PSG against Manchester City more than just ‘El Gasico’

City will provide a stern test for French champions

 Zlatan Ibrahimovic says PSG are hunting down the Champions League. Photograph: Afp

Zlatan Ibrahimovic says PSG are hunting down the Champions League. Photograph: Afp


For Manchester City a first Champions League meeting with Paris Saint-Germain represents something genuinely new in the years of plenty. Big spenders? Meet bigger spenders. Gulf state project club? Well, fancy seeing you here. Victory against France’s champions-in-perpetuity would open the door to a first European semi-final in 44 years for this Pellegrini-issue City. More significant perhaps, for once they find themselves pitted against an even more rapaciously ambitious opponent, a club that has already consumed its own domestic league and will not rest until it has, in the words of Zlatan Ibrahimovic, “hunted down this Champions League”.

As has been pointed out often since the tie was drawn, in a certain light PSG versus City represents a wider staging point for European club football. At least one wag has already styled this as the first El Gasico – incorrectly as it happens given the much greater reliance of the United Arab Emirates on petroleum. But the fact remains no one left in this competition has spent like these two in the past five years. Never mind wage bills and infrastructure, £300m apiece on new players is twice as much as Barcelona, Real Madrid, and Bayern Munich in the same period.

In France something painfully costly is sometimes referred to as un coup de bambou, a painful thwack with a bamboo switch. But for these arriviste powers it has been an oddly painless rise to a point on the continuum of millions spent and high-grade parts signed where success simply becomes inevitable.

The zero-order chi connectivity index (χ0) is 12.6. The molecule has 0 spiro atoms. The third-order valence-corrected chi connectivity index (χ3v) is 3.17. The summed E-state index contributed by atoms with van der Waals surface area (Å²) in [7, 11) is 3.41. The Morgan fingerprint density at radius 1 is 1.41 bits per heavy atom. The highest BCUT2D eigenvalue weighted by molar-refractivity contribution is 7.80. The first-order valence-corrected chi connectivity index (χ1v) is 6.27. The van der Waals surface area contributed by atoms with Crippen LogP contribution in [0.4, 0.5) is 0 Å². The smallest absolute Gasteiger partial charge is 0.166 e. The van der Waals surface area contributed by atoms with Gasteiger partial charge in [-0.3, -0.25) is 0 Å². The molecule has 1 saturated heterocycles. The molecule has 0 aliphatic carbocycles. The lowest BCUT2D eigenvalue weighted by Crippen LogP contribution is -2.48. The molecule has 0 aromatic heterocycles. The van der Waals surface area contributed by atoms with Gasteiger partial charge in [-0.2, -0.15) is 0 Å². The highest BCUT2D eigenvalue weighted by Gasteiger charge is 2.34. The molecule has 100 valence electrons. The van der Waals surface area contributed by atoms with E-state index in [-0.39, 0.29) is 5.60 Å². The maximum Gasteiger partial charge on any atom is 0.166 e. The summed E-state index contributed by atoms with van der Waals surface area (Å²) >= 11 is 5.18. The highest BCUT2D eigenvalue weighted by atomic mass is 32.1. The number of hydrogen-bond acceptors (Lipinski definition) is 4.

And yet to dwell on all this is to tell only half the story. For all the gulf state derby schtick this is a hugely intriguing tie between well-matched teams. If there is a degree of swagger around PSG right now, it is well earned. Enthroned as French champions two weeks ago, they face a City squad in a state of pre-Pep entropy. Even the playing strengths of Laurent Blanc’s team seem to tessellate directly with City’s weaknesses. PSG have scalding pace on the flanks and a high-class centre-forward. City have an apparently insoluble weakness at full-back and in Eliaquim Mangala, an error-prone jumble of limbs and sweat at centre-half.

Even the absence of Yaya Touré from the first leg feels significant. Touré may be conducting a final, ambling springtime lap of honour but he has been excellent in Europe this season, can score from anywhere, and has the kind of muscle to face down a powerful PSG midfield. Buoyed by the defeat of Chelsea, some sections of the French media have even floated the – essentially meaningless – suggestion this well-geared, possession-hogging Zlatan-mobile would dominate the Premier League as it has Ligue 1.

None of which is likely to hurt City’s prospects of springing a mild upset. Certainly the travelling support in Paris – already on anthem-booing terms with Uefa, and more recently appalled by the extravagant pricing policy for this tie – are more likely to be comforted by City’s status as second favourites.